Increase 1993–98: 9.0 ktoe, 113 %
A number of examples of biomass heating applications can be seen in various regions around
France:
• Dole, in the Jura Mountains in eastern France, has a 3.2-MW biomass-fired boiler delivering
hot water and heating to 1 800 dwellings and various larger public and private buildings.
This supplies more than one third of the energy required by the area, and uses 12 000 tonnes
of wood residues annually.
• In Normandy, a 2-MW wood-fired boiler plant supplies heating to 470 houses, a college, a
school and a sports centre. The project involved the construction of a heating network,
which was developed by a heating company.
• In Bourgogne, a district heating system due for renovation was refurbished with an 8-MW
wood-fuelled boiler. This provides heat for up to 3 500 homes, and also provides a market
for waste wood from local sawmills.
Success factors:
• Political: Support for biomass energy through the biomass wood and local development plan
This plan was implemented between 1995 and 1998 by the French state agency for the
environment and energy conservation, ADEME. It covers both the development of the
biomass wood fuel supply sector and the installation of new automated-feed, wood-fired
boilers. The installation of 188 boiler houses in apartments and in the industrial and tertiary
sector had been achieved by 1999.
• Financial: Support provided towards the development of projects
Support for the development of district heating plants is available in the form of investment
subsidies from the local region, while an additional subsidy may be available through EU or
national funds.
• In the Dole system, about one third of the funding required was provided from ADEME with
further contributions from the regional authority and other regional economic
development funds.
• In Bourgogne, support was received from ADEME, the regional council and the EU.
• In Normandy, the heating company received financial support from the regional authority
together with an agreed contract to operate the plant over a 24-year period.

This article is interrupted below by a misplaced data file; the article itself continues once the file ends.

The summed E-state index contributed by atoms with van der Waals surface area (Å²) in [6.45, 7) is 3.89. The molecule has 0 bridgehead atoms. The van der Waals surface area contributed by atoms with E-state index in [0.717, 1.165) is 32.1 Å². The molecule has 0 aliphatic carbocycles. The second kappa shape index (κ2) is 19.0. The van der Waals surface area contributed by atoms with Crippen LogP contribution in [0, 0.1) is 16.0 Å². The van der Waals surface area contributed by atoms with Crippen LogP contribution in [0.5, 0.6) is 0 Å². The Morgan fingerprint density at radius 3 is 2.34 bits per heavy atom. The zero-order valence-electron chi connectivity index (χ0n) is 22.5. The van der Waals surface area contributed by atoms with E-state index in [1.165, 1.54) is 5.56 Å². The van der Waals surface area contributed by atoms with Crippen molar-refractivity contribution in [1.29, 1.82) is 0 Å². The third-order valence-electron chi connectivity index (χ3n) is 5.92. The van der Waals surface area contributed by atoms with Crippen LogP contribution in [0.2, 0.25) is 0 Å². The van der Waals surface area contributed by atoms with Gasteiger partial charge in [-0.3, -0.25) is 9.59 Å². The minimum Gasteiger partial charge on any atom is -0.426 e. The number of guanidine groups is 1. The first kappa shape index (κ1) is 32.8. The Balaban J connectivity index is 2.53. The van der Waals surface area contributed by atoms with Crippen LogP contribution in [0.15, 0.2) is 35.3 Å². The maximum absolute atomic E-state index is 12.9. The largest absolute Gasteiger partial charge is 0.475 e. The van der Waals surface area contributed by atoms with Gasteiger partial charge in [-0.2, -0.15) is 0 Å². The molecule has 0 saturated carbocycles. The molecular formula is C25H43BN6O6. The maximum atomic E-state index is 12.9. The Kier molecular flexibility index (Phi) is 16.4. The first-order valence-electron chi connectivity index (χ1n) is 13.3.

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France — Wind energy
Wind energy use in France expanded 10fold between 1993 and 1999, but the
level of penetration remained low.
In 1993:
In 1999:
3.5 GWh
36.0 GWh
Increase 1993–99: 32.5 GWh, 928 %
Most French wind energy developments are small installations in isolated or remote regions,
particularly islands such as Corsica, or in French overseas departments.
A smaller number of wind installations have been established on the mainland. One example
is the series of wind farms that has been developed around Dunkirk over the past 10 years. A
first wind turbine, part-funded by the European Community, was commissioned in 1991, and
this was followed in 1996 by a wind farm with nine turbines totalling 2.7 MW. Most recently, in
1999, near Dunkirk in Wideheim, a new development was started which comprises six 750-kW
turbines, totalling 4.5 MW.
In France, wind energy was supported during the period examined through the competitive
tendering system Eole, established in 1996. The process was implemented in stages: the first
stage to contract 15 MW, the next to contract 35 MW and finally to achieve a total capacity of
250–500 MW by 2005. Eole was a similar system to the Non-Fossil Fuel Obligation used in
England and Wales: requests for proposals were invited from developers for a certain amount
of capacity and successful tenders received a guaranteed market for 15 years at the bidding
price for their wind-generated electricity. Tariffs available for the first stage were FRF 0.38/
kWh (EUR 0.058/kWh), which fell by about 10 % in further bidding stages.
The progress of project implementation was, however, slow. Despite acceptance under the
Eole system, developers still encountered barriers to project implementation (see below).
Until recently there have been few fiscal or financial incentives in support of wind energy
developments outside the Eole system. The earliest wind turbine at Dunkirk received EU
funding support (50 %), but was developed prior to the Eole system. The Regional Council of
Nord-pas-de-Calais contributed a 53 % share in the subsequent wind farm constructed in
1996, while additional financing was received from ADEME (the French national energy
agency), Eléctricité de France (EdF) and EU Structural Funds.
Wind energy developments in France have been hampered by the difficulties encountered
when attempting to obtain connection to the grid. There are no guaranteed access rights for
small generators.
This case study illustrates how the lack of a guaranteed market through access to the grid and
the limited availability of financial support can restrict the more widespread uptake of
renewable energy technologies. The success of Dunkirk and Wideheim is mainly attributable
to the foresight and determination of the developers and the municipalities to achieve